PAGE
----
North Korea, unlikely as it may seem, has started manufacturing three models of computers, according to a recent state TV report.
The report took viewers inside the factory affiliated with the Information Technology Institute, and it is nothing like the modern automated production lines that churn out thousands of laptops each day in neighboring China.
PC World reports:
In one shot, eight workers could be seen sitting in front of a long, green bench carrying out tasks such as installing the keyboard and checking the laptop hinge. In another shot, a worker appeared to be testing a new laptop by scrolling through screens.
The three computers consist of two educational models and one for office use. The educational computers each run the same custom software and come in two versions: a netbook and a box supposedly designed to connect to a television. The office computer, the only one with USB ports, is a laptop that runs productivity software and a web browser.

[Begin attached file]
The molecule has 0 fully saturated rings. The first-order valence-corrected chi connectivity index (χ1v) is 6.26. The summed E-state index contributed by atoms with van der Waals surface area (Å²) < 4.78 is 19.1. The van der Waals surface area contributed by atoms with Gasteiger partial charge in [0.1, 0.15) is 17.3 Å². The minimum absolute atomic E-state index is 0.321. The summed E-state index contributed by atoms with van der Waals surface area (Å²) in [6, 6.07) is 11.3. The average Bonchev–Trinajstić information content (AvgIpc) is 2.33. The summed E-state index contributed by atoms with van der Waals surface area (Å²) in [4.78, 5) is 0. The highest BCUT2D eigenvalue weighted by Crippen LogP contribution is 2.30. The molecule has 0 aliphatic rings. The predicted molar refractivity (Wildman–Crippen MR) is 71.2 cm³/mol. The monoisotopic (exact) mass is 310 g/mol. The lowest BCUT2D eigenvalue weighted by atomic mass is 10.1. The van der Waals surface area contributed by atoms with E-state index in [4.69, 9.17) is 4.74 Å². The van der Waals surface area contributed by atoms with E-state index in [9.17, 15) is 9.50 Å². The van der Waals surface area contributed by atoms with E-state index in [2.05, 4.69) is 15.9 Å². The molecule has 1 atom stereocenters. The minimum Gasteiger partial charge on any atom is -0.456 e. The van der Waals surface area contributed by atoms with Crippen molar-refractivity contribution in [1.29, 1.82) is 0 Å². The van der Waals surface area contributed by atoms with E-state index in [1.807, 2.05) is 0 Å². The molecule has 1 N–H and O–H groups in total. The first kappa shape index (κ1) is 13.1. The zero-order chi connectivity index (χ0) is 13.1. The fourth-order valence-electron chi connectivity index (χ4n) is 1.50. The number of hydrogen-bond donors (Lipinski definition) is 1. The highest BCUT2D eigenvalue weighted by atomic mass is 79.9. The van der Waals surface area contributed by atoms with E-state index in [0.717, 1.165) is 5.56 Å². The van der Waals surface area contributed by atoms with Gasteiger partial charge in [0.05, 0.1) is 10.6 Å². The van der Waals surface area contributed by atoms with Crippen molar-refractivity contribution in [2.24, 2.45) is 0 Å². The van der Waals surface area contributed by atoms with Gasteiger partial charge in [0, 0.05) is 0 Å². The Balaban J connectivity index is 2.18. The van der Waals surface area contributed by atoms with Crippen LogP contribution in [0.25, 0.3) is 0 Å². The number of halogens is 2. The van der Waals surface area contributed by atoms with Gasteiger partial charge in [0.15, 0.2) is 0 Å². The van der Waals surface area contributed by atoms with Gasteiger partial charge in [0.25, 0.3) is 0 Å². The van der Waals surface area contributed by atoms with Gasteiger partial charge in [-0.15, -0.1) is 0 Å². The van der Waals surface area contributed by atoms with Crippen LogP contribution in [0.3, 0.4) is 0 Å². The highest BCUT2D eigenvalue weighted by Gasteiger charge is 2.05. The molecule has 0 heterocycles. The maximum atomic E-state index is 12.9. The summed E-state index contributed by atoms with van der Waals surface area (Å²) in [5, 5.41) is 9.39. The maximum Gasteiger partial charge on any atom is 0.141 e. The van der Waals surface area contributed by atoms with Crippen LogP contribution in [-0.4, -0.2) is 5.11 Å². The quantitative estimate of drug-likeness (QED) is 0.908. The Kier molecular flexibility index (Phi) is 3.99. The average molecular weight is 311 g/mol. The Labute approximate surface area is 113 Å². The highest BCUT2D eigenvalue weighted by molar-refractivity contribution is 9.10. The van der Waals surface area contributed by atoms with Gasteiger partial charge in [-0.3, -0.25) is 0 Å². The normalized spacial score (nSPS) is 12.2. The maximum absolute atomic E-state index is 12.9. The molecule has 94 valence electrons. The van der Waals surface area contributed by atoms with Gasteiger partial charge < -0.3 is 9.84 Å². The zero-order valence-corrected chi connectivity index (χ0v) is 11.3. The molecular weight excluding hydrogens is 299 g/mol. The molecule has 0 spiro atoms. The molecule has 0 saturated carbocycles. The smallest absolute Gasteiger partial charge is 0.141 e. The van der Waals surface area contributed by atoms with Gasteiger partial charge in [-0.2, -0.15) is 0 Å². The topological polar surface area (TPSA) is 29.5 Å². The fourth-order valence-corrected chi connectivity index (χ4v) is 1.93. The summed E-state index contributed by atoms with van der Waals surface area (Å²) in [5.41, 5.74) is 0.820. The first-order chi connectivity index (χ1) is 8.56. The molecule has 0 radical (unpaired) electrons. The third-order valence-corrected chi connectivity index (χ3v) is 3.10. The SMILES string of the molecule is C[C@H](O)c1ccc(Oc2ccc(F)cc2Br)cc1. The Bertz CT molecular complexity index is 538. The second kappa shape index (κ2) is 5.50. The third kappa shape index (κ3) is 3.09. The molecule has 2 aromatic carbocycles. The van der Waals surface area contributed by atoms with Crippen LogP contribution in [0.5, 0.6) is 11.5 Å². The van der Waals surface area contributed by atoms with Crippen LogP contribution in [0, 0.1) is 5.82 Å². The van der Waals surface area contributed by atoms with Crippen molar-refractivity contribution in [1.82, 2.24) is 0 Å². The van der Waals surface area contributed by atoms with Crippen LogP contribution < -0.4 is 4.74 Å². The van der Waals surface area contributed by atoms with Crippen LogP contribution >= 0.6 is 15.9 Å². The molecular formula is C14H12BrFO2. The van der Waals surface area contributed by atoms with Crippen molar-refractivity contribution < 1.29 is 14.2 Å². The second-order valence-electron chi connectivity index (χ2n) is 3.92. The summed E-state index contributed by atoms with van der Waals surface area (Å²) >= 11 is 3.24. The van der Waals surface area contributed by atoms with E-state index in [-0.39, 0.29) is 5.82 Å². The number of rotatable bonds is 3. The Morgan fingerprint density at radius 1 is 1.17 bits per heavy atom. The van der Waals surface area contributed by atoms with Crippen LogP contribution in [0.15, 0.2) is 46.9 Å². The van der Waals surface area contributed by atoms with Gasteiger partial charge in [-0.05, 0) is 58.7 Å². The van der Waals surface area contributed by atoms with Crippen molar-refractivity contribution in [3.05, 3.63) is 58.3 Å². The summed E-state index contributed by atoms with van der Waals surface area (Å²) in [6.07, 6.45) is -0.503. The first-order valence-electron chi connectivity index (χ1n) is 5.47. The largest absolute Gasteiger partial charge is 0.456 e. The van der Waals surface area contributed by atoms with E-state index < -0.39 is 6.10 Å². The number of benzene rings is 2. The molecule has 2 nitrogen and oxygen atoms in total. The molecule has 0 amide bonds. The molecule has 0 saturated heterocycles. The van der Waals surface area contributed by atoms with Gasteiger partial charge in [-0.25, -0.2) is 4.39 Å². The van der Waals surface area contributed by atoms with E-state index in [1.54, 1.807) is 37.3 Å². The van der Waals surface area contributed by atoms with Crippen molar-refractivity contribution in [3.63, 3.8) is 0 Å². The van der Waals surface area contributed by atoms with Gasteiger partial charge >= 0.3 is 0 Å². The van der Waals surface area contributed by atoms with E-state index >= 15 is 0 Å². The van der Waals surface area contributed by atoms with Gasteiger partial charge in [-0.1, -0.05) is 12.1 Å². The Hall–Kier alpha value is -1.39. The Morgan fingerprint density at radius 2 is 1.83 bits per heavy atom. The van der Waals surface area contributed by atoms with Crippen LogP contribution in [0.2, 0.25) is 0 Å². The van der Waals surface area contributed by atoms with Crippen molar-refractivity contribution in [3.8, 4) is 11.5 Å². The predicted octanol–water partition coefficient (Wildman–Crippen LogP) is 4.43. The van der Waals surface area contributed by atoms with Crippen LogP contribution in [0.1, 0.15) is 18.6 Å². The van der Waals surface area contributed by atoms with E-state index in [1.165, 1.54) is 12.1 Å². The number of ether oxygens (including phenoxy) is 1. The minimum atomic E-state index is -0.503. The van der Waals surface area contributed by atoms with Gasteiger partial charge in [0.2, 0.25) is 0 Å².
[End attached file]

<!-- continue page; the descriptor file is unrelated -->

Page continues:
The operating system was unclear, but it didn’t appear to be Windows. It is speculated that the computers are running North Korea’s own version of Linux called “Red Star”.
No other specifications or details were offered in the report.
North Korea is one of the most tightly controlled countries in the world. Few homes have computers and those that do are not permitted access to the Internet. The new computers are unlikely to bring Internet to the citizens, but instead can be used to view school textbooks, do intellectual training exercises, view various types of dictionaries, edit documents and even learn foreign languages.